Love God. Love People. The End
Clayton M. Christensen over at the Harvard Business Review muses on life, purpose and defining the right long term metric for measuring success:
I’ve concluded that the metric by which God will assess my life isn’t dollars but the individual people whose lives I’ve touched. Don’t worry about the level of individual prominence you have achieved; worry about the individuals you have helped become better people. This is my final recommendation: Think about the metric by which your life will be judged, and make a resolution to live every day so that in the end, your life will be judged a success.
Full text here.
Apparently an awe inspiring 90% of Nigerians are religious. Statistics like these make the likes of Richard Dawkins claim that religion is the root of all evil.Dinesh D’Souza, Ravi Zacharias the UCCF, and a whole lot of other resources exist specifically to discuss the pros and cons of the subtle nuances of the arguments around Drawinism vs Intelligent Design and Theism vs Atheism vs Agnosticism. It is instructive to also note that atheism has not done much better either – the Soviet era is a case in point.
Perhaps the real issue though is not religion or the lack of it per se but the blatant lack of authenticity in the lives of its adherents – myself included. True life, maybe, is more like the curve 1/x; asymptotically approaching both zero and infinity without ever getting there. As such we will always have a gap, we will always be striving for excellence, growing more and more towards the ideals of our faith. I know that the Christian Bible is peppered with references to fighting for social justice, honesty, speaking up for those who have no voice, respect for the sanctity of human life and the like and I am sure that these ideals are repeated both in Islam and in our indigenous belief systems.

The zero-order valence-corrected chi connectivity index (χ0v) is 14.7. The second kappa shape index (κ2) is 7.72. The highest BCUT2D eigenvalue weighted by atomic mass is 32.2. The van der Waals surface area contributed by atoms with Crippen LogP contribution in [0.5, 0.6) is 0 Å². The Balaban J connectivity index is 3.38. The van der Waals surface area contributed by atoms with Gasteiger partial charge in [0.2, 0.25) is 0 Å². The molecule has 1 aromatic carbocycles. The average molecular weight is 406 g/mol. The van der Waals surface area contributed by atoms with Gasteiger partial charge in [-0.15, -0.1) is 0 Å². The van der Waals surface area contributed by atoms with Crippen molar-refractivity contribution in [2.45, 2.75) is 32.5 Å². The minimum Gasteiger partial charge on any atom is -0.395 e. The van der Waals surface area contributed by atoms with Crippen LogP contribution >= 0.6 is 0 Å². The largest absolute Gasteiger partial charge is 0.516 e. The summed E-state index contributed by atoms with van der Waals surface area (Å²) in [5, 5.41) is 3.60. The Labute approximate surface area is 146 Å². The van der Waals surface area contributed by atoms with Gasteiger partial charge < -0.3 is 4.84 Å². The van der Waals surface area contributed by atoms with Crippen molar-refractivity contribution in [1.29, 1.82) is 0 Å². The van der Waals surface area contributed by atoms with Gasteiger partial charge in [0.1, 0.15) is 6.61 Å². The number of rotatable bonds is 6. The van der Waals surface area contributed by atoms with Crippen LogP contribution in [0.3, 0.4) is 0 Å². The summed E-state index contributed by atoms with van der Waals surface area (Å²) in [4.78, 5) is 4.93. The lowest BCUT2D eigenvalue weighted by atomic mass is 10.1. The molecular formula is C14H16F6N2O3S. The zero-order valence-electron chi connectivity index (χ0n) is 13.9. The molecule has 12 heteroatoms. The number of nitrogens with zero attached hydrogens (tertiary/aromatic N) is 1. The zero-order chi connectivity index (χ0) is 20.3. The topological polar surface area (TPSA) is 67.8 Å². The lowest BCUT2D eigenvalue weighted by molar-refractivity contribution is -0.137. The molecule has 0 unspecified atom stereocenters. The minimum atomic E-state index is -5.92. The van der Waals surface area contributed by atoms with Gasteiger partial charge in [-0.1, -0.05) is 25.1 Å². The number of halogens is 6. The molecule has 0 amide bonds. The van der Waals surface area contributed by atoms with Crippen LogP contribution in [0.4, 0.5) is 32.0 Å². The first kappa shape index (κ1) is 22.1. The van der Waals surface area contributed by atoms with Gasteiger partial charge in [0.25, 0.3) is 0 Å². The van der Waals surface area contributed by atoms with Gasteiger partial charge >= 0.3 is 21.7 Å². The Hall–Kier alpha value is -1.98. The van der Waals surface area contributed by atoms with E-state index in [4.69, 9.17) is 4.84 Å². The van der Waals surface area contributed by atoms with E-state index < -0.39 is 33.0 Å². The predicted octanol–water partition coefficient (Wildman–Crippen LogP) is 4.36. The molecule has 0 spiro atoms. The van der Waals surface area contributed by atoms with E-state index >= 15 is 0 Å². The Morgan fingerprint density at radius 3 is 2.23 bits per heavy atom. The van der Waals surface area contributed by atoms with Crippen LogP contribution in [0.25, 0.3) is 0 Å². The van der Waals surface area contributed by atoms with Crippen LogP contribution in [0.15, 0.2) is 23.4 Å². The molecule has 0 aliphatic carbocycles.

If everyone of the 90% religious Nigerians lived out the reality of their faith (or non-faith – even atheists believe that the human mind is capable of rationally finding what is the ultimate good), I am sure the blatant corruption, inept leadership, and get rich quick schemes would be significantly curtailed. The real challenge as I see it though is to break out from a nominal, head based, notional faith and to strive to live out its over-arching ideals in the real world.
As one of them telecommunication outfits back in Nigeria once said — Talk is cheap. I would add Live your liturgy…..
I’ve always had a not too complementary view of the intellectual capabilities of most musicians.. But John Legend made a lot of sense in his commencement address at his Alma Mater (The University Of Pennsylvania). I don’t agree explicitly with everything he says especially about blurring the lines between absolutes, but he made sense overall. Enjoy…